2020 Reds

Reds add low-risk, high-reward bullpen arm in Pedro Strop

While still not official yet, the Reds have reportedly signed reliever Pedro Strop to a one-year contract laden with incentives. Steve Mancuso broke down the financial implications of the move.

Despite a busy offseason overall, it’s the first major-league signing made to bolster the team’s bullpen. Assuming good health for all — an admittedly risky proposition for pitchers — Strop is likely locked into a roster spot along with Raisel Iglesias, Michael Lorenzen, Amir Garrett, and Robert Stephenson.

Strop will almost certainly be the oldest member of the Cincinnati bullpen at 34. In parts of 11 seasons in the big leagues, Strop has a strong 3.28 ERA, 3.38 FIP, 3.55 xFIP, and 3.33 SIERA. The elephant in the room, along with his age, is he’s coming off one of his worst seasons as a major-leaguer. However, there’s still plenty of life left in Strop’s arm and reasons to believe he can pay high dividends for the Reds in the coming year.

What went wrong in 2019?

In 41.2 innings with the division-rival Cubs, Strop posted a 4.97 ERA. His peripherals, though better (4.53 FIP, 4.19 xFIP, 3.94 SIERA), still represented a stark decline from his peak.

The main culprit for his down season was control. Strop had his highest walk rate (11.2%) since 2012, when he was a member of the Orioles, and only 41.9% of his pitches were thrown in the strike zone. The other glaring issue was a dip in fastball velocity — by about 1.5 mph — for a second straight year.

As a result, batters made harder contact against Strop. He allowed an average exit velocity of 89.3 mph, a .351 expected weighted on-base average on contact (xwOBACON), and 9.6% barrel rate — his worst marks by far in the Statcast era (since 2015). The juiced ball didn’t help matters, and he surrendered the most home runs he’d ever given up in a season (6) and an elevated home run to fly ball ratio (18.8%) despite being a prolific ground-ball pitcher.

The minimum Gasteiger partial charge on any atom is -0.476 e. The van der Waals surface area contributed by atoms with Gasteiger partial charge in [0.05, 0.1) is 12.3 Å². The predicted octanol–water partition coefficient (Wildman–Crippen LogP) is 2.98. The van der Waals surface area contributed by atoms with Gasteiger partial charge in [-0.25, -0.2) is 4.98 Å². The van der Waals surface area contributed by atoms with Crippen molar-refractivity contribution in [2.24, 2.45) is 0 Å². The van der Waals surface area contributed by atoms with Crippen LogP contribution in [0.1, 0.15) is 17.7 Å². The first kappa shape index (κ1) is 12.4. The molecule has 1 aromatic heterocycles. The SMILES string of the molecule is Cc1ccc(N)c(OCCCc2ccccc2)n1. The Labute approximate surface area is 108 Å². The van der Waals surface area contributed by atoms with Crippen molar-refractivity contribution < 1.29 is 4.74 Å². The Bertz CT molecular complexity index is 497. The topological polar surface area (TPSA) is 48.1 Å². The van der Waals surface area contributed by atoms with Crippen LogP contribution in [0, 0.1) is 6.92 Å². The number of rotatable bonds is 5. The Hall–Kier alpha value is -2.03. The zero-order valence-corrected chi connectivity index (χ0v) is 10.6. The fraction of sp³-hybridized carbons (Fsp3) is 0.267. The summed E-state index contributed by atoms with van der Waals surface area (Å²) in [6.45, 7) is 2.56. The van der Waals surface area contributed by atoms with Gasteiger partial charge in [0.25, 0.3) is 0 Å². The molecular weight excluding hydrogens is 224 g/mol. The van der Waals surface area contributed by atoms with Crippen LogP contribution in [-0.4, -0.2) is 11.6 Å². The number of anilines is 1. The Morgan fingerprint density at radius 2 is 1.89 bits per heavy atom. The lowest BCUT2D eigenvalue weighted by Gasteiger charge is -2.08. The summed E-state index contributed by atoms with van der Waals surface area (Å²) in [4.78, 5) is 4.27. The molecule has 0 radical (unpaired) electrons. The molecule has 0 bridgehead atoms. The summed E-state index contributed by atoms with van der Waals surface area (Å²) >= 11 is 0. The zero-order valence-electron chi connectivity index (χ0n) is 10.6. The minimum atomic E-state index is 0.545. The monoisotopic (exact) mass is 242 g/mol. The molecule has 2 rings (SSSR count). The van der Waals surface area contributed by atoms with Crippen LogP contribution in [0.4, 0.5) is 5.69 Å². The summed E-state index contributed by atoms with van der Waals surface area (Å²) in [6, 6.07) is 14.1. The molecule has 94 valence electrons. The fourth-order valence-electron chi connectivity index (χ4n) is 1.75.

Age is one possible cause of Strop’s 2019 woes. It catches up to every player eventually. But there’s another factor at play that may explain his struggles: injury. Strop’s 41.2 innings were his lowest total since 2011, when he was still a young player bouncing between the minors and the Baltimore bullpen. He made two separate trips to the injured list due to a left hamstring strain and neck tightness.

The hamstring strain was the more serious issue for Strop, keeping him out for nearly a month. Hamstring issues have been a recurring theme for Strop, too.

When Strop hit the injured list on May 8, that was the third hamstring strain he’d experienced in the previous eight months. In 2018, he was shut down in September with the same issue and pitched through the pain in the Cubs’ loss to the Rockies in the Wild Card Game. He then hurt his right hamstring in the following spring training before straining the left one again in May. It doesn’t definitely explain his velocity dip, but it’s known that the plant (front) leg plays a more significant role in a pitcher’s velocity than the drive (back) leg. If Strop’s plant leg was bothering him all season, it may have diminished how hard he could throw.

Strop’s velocity started roughly where it did in 2018, but it took a nosedive once he re-injured his hamstring in May and never recovered.

The hamstring injury may have also played a factor in his control issues if it caused him to threw off his mechanics.

Reasons for optimism

Assuming he’s healthy in 2020, there’s reason to believe some of these issues will correct themselves. Plenty went wrong for Strop in 2019, yet he still showed he has a lot left in the tank.

The right-hander adds another high-strikeout reliever to a Reds bullpen that ranked seventh in strikeout rate (25.5%) last season. Strop has a 26.3% strikeout rate for his career and beat that mark at 27.5% in 2019. It was a strong rebound from 2018, when his strikeout rate (23.8%) fell to its lowest point in six seasons. Although his whiff rate dropped from 34.5% in 2018 to 30.0% last year, it was still better than league average (25.7%) by a healthy margin.